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Chakrala v. Bansal

Superior Court of New Jersey, Appellate Division

September 24, 2013

ARUNA CHAKRALA and DR. ARUNA CHAKRALA, M.D., P.C., Plaintiffs-Respondents,
v.
SUDHA BANSAL, Defendant-Appellant

NOT FOR PUBLICATION WITHOUT THE APPROVAL OF THE APPELLATE DIVISION

Argued January 24, 2013

On appeal from the Superior Court of New Jersey, Law Division, Mercer County, Docket No. L-1594-08.

Jae H. Cho argued the cause for appellant.

Richard F. Collier, Jr. argued the cause for respondents.

Before Judges Nugent and Haas.

OPINION

NUGENT, J.A.D.

This appeal involves a dispute between doctors about their medical practice. The doctors arbitrated their dispute. Dissatisfied with the arbitration awards, defendant, Dr. Sudha Bansal, filed a Law Division action to confirm in part, modify in part, and vacate in part the arbitration awards issued by the American Arbitration Association (AAA). The Law Division dismissed her action and she appealed. We affirm.

These are the facts. Plaintiff, Aruna Chakrala, M.D., and defendant Sudha Bansal, M.D., entered into a partnership agreement (the Agreement) dated May 1, 2006. According to the Agreement, Chakrala[1] was the sole shareholder of Dr. Aruna Chakrala, M.D. P.C., an incorporated medical practice (the Practice). Bansal, who was employed by Capital Health Systems, N.J., agreed to leave her position to accept a fifty percent interest in the Practice. Each party agreed to work "on a [three] months on and [three] months off rotation period, the first such period to commence as of 09.01.2006 or 10.15.2006 with Dr. Sudha Bansal . . . being ON for [three] months." Each party would be compensated by receiving the net profit, less twenty percent retained earnings, for the three months the party worked. When both parties worked during the same period, they would share equally the net profits generated during that time.

The Agreement states that Bansal has the right to require Chakrala to change the structure of the Practice from a corporation to a limited liability company after December 31, 2007. The Agreement also states that New Jersey law governs performance under the Agreement as well as any disputes under the Agreement, and the parties will arbitrate any disputes arising under the Agreement. The arbitration clause provides:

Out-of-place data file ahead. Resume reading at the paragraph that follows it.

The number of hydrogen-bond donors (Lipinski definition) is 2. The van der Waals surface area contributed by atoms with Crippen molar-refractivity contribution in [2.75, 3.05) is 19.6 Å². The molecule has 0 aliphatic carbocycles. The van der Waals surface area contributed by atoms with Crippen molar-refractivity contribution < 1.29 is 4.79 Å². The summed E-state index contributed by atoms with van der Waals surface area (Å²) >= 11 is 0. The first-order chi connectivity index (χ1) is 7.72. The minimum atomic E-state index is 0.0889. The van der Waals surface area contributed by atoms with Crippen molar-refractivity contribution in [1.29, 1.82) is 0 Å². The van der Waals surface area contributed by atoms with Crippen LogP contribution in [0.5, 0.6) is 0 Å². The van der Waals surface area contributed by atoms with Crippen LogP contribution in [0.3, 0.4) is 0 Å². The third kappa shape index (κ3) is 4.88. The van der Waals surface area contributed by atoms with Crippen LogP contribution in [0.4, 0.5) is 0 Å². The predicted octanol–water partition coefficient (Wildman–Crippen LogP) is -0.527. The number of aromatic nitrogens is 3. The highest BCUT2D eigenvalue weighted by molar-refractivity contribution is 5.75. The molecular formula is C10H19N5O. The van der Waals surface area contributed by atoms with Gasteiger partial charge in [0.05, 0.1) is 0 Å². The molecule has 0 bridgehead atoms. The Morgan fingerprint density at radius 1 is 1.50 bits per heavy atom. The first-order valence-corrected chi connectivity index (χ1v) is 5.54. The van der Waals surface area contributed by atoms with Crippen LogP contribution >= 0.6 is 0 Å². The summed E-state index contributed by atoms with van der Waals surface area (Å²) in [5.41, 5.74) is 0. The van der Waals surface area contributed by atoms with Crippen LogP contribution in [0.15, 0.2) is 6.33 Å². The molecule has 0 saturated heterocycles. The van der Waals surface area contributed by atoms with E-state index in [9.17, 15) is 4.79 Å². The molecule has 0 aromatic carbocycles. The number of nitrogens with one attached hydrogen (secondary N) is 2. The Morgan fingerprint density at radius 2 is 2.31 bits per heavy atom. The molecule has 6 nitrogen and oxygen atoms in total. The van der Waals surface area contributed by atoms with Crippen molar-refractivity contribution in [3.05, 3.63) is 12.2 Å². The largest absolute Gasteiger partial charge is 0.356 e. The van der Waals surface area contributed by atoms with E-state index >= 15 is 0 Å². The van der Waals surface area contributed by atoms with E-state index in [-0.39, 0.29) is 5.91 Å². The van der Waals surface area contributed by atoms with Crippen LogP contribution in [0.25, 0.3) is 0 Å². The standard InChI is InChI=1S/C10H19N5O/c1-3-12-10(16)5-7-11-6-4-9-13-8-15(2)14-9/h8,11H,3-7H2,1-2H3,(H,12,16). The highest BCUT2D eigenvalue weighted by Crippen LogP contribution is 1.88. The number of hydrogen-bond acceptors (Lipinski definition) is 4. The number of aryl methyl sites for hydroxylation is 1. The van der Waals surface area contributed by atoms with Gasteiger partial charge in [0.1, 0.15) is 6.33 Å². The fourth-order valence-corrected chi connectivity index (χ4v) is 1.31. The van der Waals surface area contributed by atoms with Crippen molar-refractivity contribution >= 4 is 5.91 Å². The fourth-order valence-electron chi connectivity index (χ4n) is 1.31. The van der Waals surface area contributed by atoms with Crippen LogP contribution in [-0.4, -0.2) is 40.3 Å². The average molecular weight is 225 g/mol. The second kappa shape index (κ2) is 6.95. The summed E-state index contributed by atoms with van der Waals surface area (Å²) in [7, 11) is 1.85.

Any disputes under this [A]greement or related to this [A]greement shall be decided outside the N.J. court system and within the guidelines set forth for binding arbitration as is customary in the State of New Jersey.

In May 2008 the parties became embroiled in a dispute that irreparably damaged their working relationship. Bansal attempted to have Chakrala restructure the Practice as a limited liability company, as provided for in the Agreement. Chakrala responded by sending Bansal a letter dated May 7, 2008, purporting to terminate the Agreement, and alleging Bansal had breached the agreement and had "not significantly added to the growth" of the practice. Thereafter, the parties' accusations escalated and Chakrala filed a verified complaint and order to show cause, seeking to compel arbitration.

In paragraphs six, twenty-three, and twenty-four of her verified complaint, Chakrala alleged that the arbitration clause in the Agreement was governed by New Jersey's version of the Uniform Arbitration Act (NJUAA), N.J.S.A. 2A:23B-1 to -32, specifically N.J.S.A. 2A:23B-3(c); that the NJUAA authorized the court, upon application of a party, to appoint an arbitrator; and that the NJUAA authorized a party to commence a summary action to have the court appoint an arbitrator. In response to each of those assertions in the complaint, Bansal responded: "Neither admitted nor denied and [Bansal] leaves [Chakrala and the Practice] to their strict proofs on this issue."

Bansal also filed a counterclaim alleging causes of action for shareholder oppression, breach of fiduciary duty, breach of contract, fraudulent inducement, and bad faith. In the complaint's second count, Bansal acknowledged the arbitration ...


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